Wednesday, 19 June 2019

Auckland as an internal migration donor to the rest of New Zealand is nothing new

Newsroom reported a couple of weeks ago:
A growing number of people are turning their back on Auckland for greener and cheaper pastures of the regions.
A study by independent economist Benje Patterson indicates 33,000 left the super city in the four years to 2017, when its overall population grew by nearly 200,000 to nearly 1.7 million.
Patterson's study is available here. He makes use of a cool new dataset from Statistics New Zealand on internal migration, based on linked administrative data from the Integrated Data Infrastructure (IDI). However, even though the data he uses are new, the story is not. Auckland has long been an internal migration donor to the rest of New Zealand. This is a point that Jacques Poot and I have made at numerous conferences and seminars over the years.

In each Census (until the 2018 Census), people were asked where they were living five years previously (including in the 2013 Census, even though it was seven years after the 2006 Census). We can use that data to construct a matrix of flows from each region or territorial authority (TA) to every other region or TA. This essentially captures the number of people who changed the region or TA they lived in over a five-year period. It is different from the annual change data that Patterson uses, and in comparison the annual flows should be larger (because a person who migrates from Auckland to somewhere else, and then back to Auckland, within the five-year period, would not count as a migrant in these data).

Now, even though (in the Newsroom article) Patterson describes the five-yearly Census as "clunky", it is this Census data that shows Auckland's net out-migration to the rest of New Zealand is not a new phenomenon, and has been ongoing since the mid-1990s. Here's the data for the last four Censuses we have data for (not the 2018 Census, as we are still waiting) [*]:

The blue bars are the number of in-migrants to Auckland (from elsewhere in New Zealand) over each five-year period based on the Census data. The orange bars are the number of out-migrants from Auckland (to other places in New Zealand) over the same period. The smaller grey bar is the net internal migration to or from Auckland. Notice that for the last three periods (1996-2001, 2001-2006, and 2008-2013), net migration is negative. That means more out-migrants from Auckland to the rest of New Zealand than in-migrants from the rest of New Zealand to Auckland.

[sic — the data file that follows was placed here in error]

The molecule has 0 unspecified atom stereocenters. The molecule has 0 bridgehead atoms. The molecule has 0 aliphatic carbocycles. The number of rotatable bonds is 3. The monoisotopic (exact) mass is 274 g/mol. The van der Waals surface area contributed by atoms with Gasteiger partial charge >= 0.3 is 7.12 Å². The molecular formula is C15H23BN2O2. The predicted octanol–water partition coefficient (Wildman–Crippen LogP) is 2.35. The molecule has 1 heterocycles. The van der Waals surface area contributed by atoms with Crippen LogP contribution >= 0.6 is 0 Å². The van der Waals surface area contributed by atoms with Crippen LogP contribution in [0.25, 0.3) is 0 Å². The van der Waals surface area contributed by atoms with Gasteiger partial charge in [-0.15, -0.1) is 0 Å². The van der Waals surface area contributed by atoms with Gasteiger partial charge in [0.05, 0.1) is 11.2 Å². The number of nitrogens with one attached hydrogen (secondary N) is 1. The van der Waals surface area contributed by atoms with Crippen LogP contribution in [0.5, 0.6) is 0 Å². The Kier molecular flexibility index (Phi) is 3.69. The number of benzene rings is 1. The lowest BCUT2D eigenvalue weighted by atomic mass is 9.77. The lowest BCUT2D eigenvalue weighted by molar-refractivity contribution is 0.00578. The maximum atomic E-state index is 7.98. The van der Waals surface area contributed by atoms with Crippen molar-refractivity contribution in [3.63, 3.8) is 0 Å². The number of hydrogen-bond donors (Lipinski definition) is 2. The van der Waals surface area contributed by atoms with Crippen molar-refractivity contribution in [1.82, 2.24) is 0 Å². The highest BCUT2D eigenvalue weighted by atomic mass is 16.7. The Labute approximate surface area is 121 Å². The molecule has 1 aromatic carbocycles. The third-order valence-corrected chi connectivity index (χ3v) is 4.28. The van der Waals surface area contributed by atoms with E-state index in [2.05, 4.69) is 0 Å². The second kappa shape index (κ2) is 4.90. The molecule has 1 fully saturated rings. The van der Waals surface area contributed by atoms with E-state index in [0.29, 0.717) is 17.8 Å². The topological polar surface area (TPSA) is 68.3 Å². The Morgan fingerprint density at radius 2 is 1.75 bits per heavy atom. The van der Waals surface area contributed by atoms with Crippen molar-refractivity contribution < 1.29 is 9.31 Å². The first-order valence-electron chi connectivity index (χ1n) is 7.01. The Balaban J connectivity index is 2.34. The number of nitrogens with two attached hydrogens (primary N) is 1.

In other words, the new Statistics New Zealand data are not showing a trend that is new at all. It's something that has been going on for a long time. Which also puts the shallowness of the analysis in Patterson's report into context, such as this:
Auckland’s regional migration losses to the rest of New Zealand are not surprising when one considers the deterioration to housing affordability in Auckland that occurred over the period. Data from shows that in April 2017, the median Auckland house was estimated to cost about 9.5 times the median household income. By comparison this ratio was 6.2 nationally.
The largest net out-migration from Auckland was in the 2001-2006 period (-18,000; or 3600 per year). Was Auckland housing affordability declining the fastest during that period? The truth is, the data don't provide an answer as to why on net people are moving away from Auckland.

Even the locations where they are moving to are not new. Newsroom notes that:
The regions closest to Auckland attracted two thirds of the exodus, with Tauranga proving to be the most popular, attracting an average 1144 people a year.
Waikato District on the southern fringe of Auckland gained an average of 3381 Aucklanders over the period, while Hamilton gained just over 1500 residents from Auckland.
The data indicates nearly 6000 Aucklanders moved to Northland over the four years, with gains spread evenly across Whangarei District, Far North and Kaipara.
Looking at the Census data for 2001 (so, the 1996-2001 period), the regions that Auckland lost (on net) the largest number of migrants to were (in order, and to the nearest 10 people) Bay of Plenty (-2800), Waikato (-2340), and Northland (-1600).

So, really there is nothing new here, other than the (albeit very useful, and more timely than the Census) dataset.


[*] I'm using inter-regional migration flows here, rather than inter-TA flows. However, the story is very similar if I use inter-TA flows, because the Auckland region is the Auckland TA.

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